Matt is John’s polar opposite. He’s warm, funny, sociable and scruffy. He loves people and they love him back. However, to his consternation he hates John more than he hates Marmite, and Marmite makes him vomit. He hates his arrogance, his public school voice and the air of superiority that he carries around. The idea of staying in his home with just him for company sounds torturous and not in a good way.
However, as the hot, lazy days slip by he’s forced to realise that maybe he’s not such a good judge of character after all, because underneath that arrogance is a warm, funny, vulnerable man who’s incredibly sexy. The only problem is that while Matt is gay John is completely straight and Matt now wants him more than he’s ever wanted anything in his life.

See what happens when two men who think that they have nothing in common apart from a past mutual hatred find out that they might actually be each other’s future.

Rating: B+

Unlike the historicals prompt, where I always have lots of books to choose from, the contemporaries one usually sees me scrabbling around to find something to read because I like to choose my TBR Challenge reads from books I already own – and contemps aren’t really my thing so I don’t buy many.  I did, however, find a handful on my Kindle and, having recently enjoyed Lily Morton’s Rule Breaker in audio, (seriously, it’s fantastic) I decided to read one of the author’s earlier books, The Summer of Us, which is a spin-off title from her Beggar’s Choice series about a world-famous rock band.

Matt Dalton has been friends with the members of Beggar’s Choice for years; the bassist, Bram, is like a brother to him, and even though Matt runs a highly successful and elite staffing agency he also works as Bram’s PA. He’s charming, funny, outgoing and the sort of guy who gets on with everybody.  Everybody that is, except John Harrington, the band’s lawyer.  Matt disliked John from their first meeting, and that opinion has never changed in spite of the fact that everyone else in the band likes him and regards him as ‘one of them’.  But as far as Matt’s concerned, John is bossy, abrasive, arrogant… and it doesn’t help that he’s been very inconveniently attracted to him from the moment he first laid eyes on him.

John is rich and successful, but doesn’t have much of a life outside of his work.  The face he presents to the world is cool and self-contained, but it’s a façade behind which lies a gentle dreamer with a soft heart and a longing – one even he hardly recognises – to make a real connection with someone he can share his life with.  John knows Matt doesn’t like him but isn’t sure why… or why it bothers him so much.  So it’s as much a surprise to him as to anyone when he finds himself offering to put Matt up at his villa in the South of France when Charlie, the band’s lead singer, tells John that Matt has agreed to oversee the renovations on a property he’s just purchased near the one John owns.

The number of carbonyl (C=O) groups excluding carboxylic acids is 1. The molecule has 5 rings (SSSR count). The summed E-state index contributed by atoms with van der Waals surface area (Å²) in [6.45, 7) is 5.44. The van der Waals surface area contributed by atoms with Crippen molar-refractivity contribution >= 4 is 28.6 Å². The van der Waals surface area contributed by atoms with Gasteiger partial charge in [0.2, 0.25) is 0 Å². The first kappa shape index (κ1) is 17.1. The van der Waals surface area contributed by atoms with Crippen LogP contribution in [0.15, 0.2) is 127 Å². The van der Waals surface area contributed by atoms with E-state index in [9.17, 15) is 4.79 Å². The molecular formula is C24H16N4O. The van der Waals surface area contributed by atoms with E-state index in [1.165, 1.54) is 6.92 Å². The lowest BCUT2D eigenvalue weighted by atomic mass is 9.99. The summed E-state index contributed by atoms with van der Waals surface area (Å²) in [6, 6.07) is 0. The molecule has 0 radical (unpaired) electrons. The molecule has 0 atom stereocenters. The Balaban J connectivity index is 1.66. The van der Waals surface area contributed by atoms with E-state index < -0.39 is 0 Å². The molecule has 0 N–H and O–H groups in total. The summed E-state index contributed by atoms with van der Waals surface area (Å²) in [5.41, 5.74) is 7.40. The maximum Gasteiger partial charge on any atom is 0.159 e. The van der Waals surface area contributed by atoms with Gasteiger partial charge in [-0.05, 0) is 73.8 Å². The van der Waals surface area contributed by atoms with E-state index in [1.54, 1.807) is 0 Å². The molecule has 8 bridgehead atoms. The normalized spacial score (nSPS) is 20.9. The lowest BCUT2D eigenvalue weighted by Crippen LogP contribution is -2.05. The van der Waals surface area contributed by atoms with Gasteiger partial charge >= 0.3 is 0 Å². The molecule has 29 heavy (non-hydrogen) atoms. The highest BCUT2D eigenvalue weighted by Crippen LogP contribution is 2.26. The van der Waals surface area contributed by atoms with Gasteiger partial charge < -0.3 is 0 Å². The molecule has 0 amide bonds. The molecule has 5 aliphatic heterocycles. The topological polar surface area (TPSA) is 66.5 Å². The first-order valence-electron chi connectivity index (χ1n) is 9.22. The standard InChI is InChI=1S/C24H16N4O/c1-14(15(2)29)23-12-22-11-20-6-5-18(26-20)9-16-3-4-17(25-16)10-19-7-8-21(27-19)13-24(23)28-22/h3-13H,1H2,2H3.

What starts out seeming as though it’s going to be an enemies-to-lovers story quickly morphs into something else when Matt arrives at the villa and immediately jumps head-first into an apology for making snap judgements and then suggests they start afresh:

“I didn’t really give you a chance, which was a shitty thing to do, so I’d like to give us a second chance to become friends.  After all, we’re going to be spending a lot of time together and it would be a lot easier if it’s not in conditions that would have made Stalin uncomfortable.”

John is only too pleased to agree, and it doesn’t take long for both men to realise that they like each other a great deal, and to discover that, while on the surface they’re chalk and cheese, they actually have a lot more in common than they could ever have imagined.  From this new start, comes a deep friendship, a sense of true kinship and, for John, the confusion that comes with the realisation that he’s strongly attracted to Matt despite never having been attracted to men before.  Matt, who has been struggling with the fact that he’s only grown more attracted to John the more he’s got to know him, believes John is straight – hell, Bram told him that John was trying to get back with his ex-wife – and he isn’t prepared to be anyone’s experiment.  He’s realised that in past relationships, he was always the one to make sacrifices and to give while the other person took and now he’s decided he’s never going to settle again. He wants someone who is going to put him – Matt – first, and John surely can’t be that guy.  Can he?

I really enjoyed the way the central relationship developed, with the two men moving from antagonism to friendship and eventually to lovers.  They’re three-dimensional characters with baggage that continues to inform their attitudes and relationships; John’s aristocratic parents never really gave a shit about him, so he’s grown up reluctant to form connections for fear he’s not good enough, while Matt’s religious parents threw him out at fifteen when he came out, and he’s still carrying a shedload of guilt about a past relationship that went very badly wrong.  Ms. Morton’s wonderfully snarky (and wonderfully British) humour is very much in evidence, and although the appearances of the dreadful ex-boyfriend and equally dreadful ex-wife are somewhat clichéd, they nonetheless help to move things along a little by highlighting the contrasts between the men’s  past and present relationships.  John’s lack of angsting over and acceptance of his sexuality and his feelings for Matt feel right for his character; he says early on in the story that he’s never been one for strong emotions, and it’s obvious that his desire to get back with his ex-wife was motivated more by hurt pride than anything else, so the idea that it was finding the right person that made the difference made sense.  I liked that he wasn’t freaked out or in denial about his attraction to Matt, or interested in labels –